Disclaimer: I do not own Lord of the Rings, or the poem. It's called How Did You Die? by Edmund Vance Cooke.

Did you tackle that trouble that came your way

With a resolute heart and cheerful?

Or hide your face from the light of day

With a craven soul and fearful?

My entire life had been spent preparing for this fight. The war was all I'd ever known, all I'd ever trained for. I wasn't the only one, either. All boys were raised, and taught how to fight at an early age. I trained among them, but I was different. Once I was old enough, I would be their captain. My brother as well. It was a simple, well known fact. They knew this. They accepted it. They looked to us for leadership and guidance, faith and hope. But, what the people didn't seem to grasp is that men are not immortal or invincible. They die, lose faith and courage. Leaders of men, like my brother and me, did not always have the answers the men so desperately wanted. There were times when even I, the Captain General of Gondor, questioned the war and its purpose. I did not know whether it was a cause worth fighting for anymore. My faith and hope dwindled low, even lower than the fiery pits of Moria.

Oh, a trouble's a ton, or a trouble's an ounce,

Or trouble is what you make it,

And it isn't the fact that you're hurt that counts,

But only how did you take it?

I trained, and trained, and fought, and trained some more. The Great Eye of Sauron watched our progress from the cursed, desolate land of Mordor, and when he saw that we were building in arms and hope, he sent one of his many armies of Orcs to crush that hope, and bring down the number of arms. It got to the point where our people were completely losing their hope and faith. The men were fast losing courage and some forgot why we were fighting what they deemed to be a hopeless cause.

You are beaten to earth? Well, well, what's that?

Come up with a smiling face.

It's nothing against you to fall down flat,

But to lie there –that's disgrace.

I would tell them that there was hope, that death was not the end. After all, if you died in war, well, that's the best way to go. After a time, however, even those words I had so ardently spoken, began to lose their charm. I forgot what I had been fighting for, when my brother would take my place and say something along the same lines, and hope would be kindled again. A small, tiny, miniscule flame of hope, against an enormous fire of rage and death. The words would work, and we would win a battle, or two, or twelve, and that tiny flame would become a spark, that jumped from log to log, catching everything on fire.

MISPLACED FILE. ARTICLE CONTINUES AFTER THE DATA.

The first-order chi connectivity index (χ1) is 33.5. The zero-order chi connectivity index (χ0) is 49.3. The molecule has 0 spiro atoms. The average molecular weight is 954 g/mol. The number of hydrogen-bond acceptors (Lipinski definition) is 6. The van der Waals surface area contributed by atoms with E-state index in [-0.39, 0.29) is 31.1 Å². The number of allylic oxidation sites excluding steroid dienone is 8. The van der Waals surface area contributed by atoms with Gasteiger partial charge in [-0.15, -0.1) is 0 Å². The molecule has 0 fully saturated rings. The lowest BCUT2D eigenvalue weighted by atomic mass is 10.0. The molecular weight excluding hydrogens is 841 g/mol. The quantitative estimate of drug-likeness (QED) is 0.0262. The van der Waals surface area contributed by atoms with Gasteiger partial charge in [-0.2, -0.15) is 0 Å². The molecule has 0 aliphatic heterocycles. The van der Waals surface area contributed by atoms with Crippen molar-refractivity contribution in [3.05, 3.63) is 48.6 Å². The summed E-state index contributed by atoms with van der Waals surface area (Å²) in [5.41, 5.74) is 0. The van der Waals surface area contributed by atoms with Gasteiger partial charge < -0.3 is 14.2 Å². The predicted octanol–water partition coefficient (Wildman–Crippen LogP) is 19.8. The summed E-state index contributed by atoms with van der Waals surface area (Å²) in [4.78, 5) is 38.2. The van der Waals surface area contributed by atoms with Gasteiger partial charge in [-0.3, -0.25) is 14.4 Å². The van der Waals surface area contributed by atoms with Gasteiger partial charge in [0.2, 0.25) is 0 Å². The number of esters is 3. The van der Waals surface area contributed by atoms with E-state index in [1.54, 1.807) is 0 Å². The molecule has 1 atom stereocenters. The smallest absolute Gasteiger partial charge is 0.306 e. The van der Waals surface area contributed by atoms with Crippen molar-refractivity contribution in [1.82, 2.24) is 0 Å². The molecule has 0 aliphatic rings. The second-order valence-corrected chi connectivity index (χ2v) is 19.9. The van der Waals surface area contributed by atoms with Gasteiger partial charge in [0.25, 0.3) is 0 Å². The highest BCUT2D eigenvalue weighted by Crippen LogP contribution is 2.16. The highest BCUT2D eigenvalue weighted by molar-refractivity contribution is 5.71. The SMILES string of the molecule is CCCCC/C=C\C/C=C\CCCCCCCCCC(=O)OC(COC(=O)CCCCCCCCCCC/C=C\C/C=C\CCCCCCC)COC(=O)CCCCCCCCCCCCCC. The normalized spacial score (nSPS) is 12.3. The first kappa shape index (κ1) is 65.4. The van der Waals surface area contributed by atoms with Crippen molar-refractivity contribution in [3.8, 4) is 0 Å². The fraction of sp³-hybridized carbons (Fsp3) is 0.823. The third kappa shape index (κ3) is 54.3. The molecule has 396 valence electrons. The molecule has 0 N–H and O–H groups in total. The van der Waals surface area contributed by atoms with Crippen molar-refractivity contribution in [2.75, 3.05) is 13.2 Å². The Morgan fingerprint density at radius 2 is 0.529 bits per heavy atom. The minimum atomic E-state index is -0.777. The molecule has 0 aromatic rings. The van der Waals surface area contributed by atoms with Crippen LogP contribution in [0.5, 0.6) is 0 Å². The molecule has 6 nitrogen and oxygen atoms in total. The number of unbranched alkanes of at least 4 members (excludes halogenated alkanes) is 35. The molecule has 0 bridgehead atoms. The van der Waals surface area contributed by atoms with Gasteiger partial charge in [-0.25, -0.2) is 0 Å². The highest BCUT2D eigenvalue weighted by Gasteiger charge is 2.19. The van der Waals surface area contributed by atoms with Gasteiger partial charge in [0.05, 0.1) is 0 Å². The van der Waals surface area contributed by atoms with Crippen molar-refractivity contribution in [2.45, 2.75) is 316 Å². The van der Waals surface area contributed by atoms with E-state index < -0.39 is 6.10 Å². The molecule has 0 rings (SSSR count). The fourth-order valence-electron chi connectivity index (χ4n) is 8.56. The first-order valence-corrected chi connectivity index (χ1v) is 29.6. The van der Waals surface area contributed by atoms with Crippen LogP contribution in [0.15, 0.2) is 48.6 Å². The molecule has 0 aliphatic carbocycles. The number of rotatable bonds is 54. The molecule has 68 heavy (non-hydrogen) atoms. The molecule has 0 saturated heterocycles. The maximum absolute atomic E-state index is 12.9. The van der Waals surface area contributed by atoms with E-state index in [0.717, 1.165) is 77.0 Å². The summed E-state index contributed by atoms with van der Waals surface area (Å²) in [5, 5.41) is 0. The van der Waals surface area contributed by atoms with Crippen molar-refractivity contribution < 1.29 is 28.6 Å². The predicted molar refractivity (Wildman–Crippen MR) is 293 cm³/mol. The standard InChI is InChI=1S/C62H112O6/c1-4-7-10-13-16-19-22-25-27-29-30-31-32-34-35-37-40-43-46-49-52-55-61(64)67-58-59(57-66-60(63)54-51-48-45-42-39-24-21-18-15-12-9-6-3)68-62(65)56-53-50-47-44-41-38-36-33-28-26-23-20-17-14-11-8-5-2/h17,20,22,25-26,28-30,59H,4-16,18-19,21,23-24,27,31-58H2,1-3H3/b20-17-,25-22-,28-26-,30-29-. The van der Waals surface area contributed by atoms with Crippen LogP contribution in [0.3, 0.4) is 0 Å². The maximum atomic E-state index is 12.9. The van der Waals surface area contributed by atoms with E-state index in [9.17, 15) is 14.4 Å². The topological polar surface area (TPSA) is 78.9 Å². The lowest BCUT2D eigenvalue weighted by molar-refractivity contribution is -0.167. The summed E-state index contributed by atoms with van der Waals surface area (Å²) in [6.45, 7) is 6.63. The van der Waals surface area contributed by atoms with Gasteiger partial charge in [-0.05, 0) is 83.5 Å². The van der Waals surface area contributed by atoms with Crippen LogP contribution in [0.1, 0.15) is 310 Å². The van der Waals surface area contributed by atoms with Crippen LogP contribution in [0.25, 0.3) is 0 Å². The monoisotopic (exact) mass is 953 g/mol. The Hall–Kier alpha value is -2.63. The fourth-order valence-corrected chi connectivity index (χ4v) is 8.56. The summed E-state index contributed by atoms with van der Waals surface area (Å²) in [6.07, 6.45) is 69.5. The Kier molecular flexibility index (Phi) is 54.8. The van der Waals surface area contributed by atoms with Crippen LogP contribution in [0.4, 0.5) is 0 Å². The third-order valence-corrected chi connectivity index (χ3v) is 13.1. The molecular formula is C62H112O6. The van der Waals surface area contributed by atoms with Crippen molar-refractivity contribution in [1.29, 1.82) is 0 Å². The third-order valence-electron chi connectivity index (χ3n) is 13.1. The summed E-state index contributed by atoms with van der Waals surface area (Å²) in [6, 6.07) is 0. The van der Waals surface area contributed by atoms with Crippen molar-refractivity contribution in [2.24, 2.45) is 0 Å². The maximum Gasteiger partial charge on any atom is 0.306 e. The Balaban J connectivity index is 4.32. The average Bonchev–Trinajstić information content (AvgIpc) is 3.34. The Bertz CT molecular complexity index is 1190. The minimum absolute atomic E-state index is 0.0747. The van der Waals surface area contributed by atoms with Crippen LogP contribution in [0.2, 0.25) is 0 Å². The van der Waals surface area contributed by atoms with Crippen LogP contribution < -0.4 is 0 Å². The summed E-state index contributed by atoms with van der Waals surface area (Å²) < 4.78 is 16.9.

The harder you're thrown, why the higher you bounce;

Be proud of your blackened eye!

It isn't the fact that you're licked that counts,

It's how did you fight –and why?

The men would listen, their hope and courage would be renewed, and everything would be better. For a time. Until various bands of Orcs attacked again, and we would be back in the exact same situation, fighting to strengthen our people on words alone. We were losing men fast, and the men that remained hoped for reinforcements from Rohan. However, soon words reached our ears of the fact that Saruman had taken over the mind of King Theoden, and no such reinforcements would be sent. That was when the little flame of hope went out. Occasionally, there would be a spark, or small light, but after that news came, the hope left the people. And as their captain, it was my fault. No one said it of course, but I should have been the one giving them hope, restoring their faith. My brother and I were the only ones left to fight the war, with hopeless and faithless bodies surrounding us.

And though you be done to the death, what then?

If you battled the best you could,

If you played your part in the world of men,

Why, the Critic will call it good.

This quest had been my last chance to return hope to my people. The Ring would have helped, I was sure of it. Frodo seemed so afraid after I tried to take the Ring. He knew what it was capable of. I did not. I could still remember with cruel clarity what had happened. The Ring had a mind and voice of its own, that swallowed and consumed whoever it had the misfortune of meeting.

Though, I hoped that with this last stand, trying to save Merry and Pippin, I would somehow redeem myself to my companions. I did not like Aragorn. I had made that very clear from the beginning. But, his words, spoken as if I was his brother, his equal, made a difference. I knew the grave error I had made. I knew with absolute certainty that the Ring would not have helped my people. It would have destroyed and decimated until all that remained was blood, bodies, and ash.

I had played my part in the world, and I had enjoyed what fleeting joy life brought me, so I died in peace. I died knowing that no matter what, somehow, Aragorn son of Arathorn would take Boromir son of Denathors' place in bringing hope and courage to the people. I died, knowing that somehow, someway, one day, there would be peace in the world. There would be no war, no fighting, and there would be happiness. I only wished I had been there to see it.

Death comes with a crawl, or comes with a pounce,

And whether he's slow or spry,

It isn't the fact that you're dead that counts,

But only how did you die?